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Neil Gorsuch: Judicial Humility and Religious Pluralism

Thomas Berry

When you decide cases for a living, it can be difficult to admit that you don’t know something. But from the very beginning of his career, Supreme Court nominee Neil Gorsuch has shown a respect for the limits of what individuals — even judges — can truly understand about each other’s deeply held beliefs.

This trait has served him well in resolving difficult conflicts over moral and religious questions, and would continue to serve him well on the high court.

The earliest evidence of this approach came not in a judicial opinion, but in a work of moral philosophy on the ethics of euthanasia. In that article, Gorsuch scrutinized the “balancing tests” that had frequently been proposed in response to the problem of assisted suicide. In one typical example of such a “balancing” approach, the philosopher Ronald Dworkin had written that “there are dangers both in legalizing and refusing to legalize [assisted suicide]; the rival dangers must be balanced, and neither should be ignored.”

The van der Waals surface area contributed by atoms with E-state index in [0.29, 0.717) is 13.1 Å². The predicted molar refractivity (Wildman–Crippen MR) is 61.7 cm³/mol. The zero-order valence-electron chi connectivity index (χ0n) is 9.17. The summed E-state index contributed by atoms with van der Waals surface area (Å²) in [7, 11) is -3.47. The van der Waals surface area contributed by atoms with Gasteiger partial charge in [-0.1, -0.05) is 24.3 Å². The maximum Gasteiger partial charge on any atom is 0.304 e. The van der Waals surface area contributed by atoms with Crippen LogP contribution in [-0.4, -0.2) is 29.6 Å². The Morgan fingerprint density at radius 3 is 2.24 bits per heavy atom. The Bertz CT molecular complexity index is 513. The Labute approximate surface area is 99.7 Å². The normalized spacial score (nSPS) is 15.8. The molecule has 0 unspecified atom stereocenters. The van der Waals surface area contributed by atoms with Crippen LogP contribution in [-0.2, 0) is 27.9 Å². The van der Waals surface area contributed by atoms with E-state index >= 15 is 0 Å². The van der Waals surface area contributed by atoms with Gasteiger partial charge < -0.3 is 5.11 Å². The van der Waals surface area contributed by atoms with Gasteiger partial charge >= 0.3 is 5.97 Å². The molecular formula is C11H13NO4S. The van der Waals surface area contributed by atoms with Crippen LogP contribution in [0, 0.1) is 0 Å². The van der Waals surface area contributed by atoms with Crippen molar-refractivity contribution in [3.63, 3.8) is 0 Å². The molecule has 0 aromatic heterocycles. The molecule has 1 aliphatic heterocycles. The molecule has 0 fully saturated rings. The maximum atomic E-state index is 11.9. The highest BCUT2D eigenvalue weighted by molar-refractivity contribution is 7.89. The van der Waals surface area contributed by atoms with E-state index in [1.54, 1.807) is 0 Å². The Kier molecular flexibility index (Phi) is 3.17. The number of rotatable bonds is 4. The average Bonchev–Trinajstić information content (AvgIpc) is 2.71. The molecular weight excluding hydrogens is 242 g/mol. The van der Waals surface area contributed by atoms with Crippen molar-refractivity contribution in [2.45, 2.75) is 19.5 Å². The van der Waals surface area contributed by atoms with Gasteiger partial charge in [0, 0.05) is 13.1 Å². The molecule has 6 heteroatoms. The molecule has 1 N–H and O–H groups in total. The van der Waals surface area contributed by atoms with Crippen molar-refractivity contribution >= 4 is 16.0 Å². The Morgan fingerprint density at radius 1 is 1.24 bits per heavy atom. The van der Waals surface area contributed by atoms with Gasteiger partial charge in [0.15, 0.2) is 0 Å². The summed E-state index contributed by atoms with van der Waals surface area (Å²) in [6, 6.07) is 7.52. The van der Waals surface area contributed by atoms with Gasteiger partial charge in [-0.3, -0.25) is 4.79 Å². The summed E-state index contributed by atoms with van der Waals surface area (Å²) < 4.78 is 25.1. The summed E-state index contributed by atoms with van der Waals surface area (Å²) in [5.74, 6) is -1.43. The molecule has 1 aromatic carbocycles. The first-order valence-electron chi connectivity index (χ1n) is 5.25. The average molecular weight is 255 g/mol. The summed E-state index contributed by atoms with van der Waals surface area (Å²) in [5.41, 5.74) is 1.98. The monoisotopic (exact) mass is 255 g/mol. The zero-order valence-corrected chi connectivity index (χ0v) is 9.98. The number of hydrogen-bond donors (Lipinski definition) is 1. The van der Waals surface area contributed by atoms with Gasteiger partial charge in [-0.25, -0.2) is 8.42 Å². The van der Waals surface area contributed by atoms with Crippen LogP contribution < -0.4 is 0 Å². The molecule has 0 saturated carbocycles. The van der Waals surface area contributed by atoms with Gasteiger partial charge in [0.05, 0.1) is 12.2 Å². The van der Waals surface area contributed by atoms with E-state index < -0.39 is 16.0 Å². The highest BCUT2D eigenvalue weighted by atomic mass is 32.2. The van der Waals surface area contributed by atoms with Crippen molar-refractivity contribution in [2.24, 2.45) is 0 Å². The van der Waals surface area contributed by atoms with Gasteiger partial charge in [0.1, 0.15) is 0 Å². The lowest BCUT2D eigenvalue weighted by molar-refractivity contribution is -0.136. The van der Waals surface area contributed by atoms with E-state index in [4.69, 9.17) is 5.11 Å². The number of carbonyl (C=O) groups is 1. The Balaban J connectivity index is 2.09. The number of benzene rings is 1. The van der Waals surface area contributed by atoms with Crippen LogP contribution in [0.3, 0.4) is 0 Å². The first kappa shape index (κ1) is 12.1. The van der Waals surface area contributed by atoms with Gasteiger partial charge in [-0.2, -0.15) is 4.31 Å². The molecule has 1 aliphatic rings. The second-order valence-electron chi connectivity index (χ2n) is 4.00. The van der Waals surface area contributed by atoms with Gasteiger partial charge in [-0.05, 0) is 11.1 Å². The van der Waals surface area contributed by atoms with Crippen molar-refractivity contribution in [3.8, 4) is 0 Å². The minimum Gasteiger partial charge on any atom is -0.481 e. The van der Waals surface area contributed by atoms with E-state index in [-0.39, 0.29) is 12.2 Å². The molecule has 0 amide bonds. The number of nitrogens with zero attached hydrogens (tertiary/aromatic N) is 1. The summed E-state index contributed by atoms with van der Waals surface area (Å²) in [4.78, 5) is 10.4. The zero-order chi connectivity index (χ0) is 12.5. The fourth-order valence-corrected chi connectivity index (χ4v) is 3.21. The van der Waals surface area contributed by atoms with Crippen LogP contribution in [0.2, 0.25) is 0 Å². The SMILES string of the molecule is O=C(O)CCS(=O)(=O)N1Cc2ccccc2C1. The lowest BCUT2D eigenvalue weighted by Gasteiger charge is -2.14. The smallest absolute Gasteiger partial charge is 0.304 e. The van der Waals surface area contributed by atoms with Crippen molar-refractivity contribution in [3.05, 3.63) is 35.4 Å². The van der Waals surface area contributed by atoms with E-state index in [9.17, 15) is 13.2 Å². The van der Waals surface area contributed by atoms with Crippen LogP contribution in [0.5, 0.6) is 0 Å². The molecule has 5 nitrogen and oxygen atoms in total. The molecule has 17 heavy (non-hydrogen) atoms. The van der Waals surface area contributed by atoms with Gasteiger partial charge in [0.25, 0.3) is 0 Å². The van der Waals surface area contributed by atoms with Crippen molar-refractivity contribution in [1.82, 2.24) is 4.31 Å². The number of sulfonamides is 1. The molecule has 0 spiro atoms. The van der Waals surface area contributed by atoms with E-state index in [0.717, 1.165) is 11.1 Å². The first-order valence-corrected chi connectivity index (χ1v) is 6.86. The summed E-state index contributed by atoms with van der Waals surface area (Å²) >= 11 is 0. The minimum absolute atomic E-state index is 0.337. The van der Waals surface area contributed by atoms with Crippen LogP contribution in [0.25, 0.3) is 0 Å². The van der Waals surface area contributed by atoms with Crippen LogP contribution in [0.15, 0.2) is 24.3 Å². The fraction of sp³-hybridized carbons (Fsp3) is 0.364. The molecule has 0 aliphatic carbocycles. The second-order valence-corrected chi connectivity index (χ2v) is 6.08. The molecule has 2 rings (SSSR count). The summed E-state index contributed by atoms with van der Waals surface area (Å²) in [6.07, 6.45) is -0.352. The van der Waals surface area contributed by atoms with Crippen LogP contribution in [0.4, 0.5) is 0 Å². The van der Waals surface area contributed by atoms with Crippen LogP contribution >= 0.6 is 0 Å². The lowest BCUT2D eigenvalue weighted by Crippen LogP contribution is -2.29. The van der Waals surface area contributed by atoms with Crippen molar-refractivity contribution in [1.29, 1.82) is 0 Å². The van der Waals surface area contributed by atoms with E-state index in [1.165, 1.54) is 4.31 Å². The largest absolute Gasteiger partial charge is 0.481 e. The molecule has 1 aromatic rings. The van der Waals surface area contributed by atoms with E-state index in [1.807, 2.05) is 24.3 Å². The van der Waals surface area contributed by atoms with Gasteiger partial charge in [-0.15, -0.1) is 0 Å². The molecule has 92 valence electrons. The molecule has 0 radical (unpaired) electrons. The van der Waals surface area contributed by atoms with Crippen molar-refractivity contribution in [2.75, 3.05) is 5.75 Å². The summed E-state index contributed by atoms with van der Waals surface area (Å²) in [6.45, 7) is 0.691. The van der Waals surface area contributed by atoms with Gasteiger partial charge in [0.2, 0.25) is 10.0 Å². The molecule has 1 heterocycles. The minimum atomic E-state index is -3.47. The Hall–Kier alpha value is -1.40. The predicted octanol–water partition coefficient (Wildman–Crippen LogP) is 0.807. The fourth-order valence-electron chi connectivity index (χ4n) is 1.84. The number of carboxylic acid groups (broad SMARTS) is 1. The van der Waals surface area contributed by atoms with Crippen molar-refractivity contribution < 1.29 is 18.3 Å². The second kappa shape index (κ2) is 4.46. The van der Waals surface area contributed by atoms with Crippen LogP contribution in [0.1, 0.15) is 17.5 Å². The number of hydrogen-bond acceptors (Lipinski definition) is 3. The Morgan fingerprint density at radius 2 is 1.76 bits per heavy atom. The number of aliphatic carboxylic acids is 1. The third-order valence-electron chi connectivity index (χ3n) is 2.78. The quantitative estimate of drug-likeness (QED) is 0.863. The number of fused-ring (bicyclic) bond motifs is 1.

When it comes to judicial wisdom, sometimes the most important virtue is knowing what shouldn’t be decided.

Though such tests may seem fair in theory, Gorsuch rejected them as fundamentally impossible to apply, expressing skepticism of our ability to truly understand the deeply-held interests of others. “How,” he asked, “can one possibly compare, for instance, the interest the rational adult seeking death has in dying with the danger of mistakenly killing persons without their consent?”

After becoming a judge, Gorsuch carried this same skepticism with him, most frequently applying it in cases concerning religious exemptions under the Religious Freedom Restoration Act (RFRA). The most famous such case is Hobby Lobby v. Sebelius, in which the plaintiffs believed that their religion required a complete disassociation from health insurance policies that provided certain contraceptives.

In a concurring opinion, Gorsuch readily acknowledged that these “religious convictions are contestable. Some may even find [these] beliefs offensive.” But this was no reason to give them less weight, he wrote. Judges are forbidden, under RFRA, from diminishing the importance of sincerely held religious beliefs simply because the judge himself does not understand why others would hold them. Through this rule, the statute “does perhaps its most important work in protecting unpopular religious beliefs.”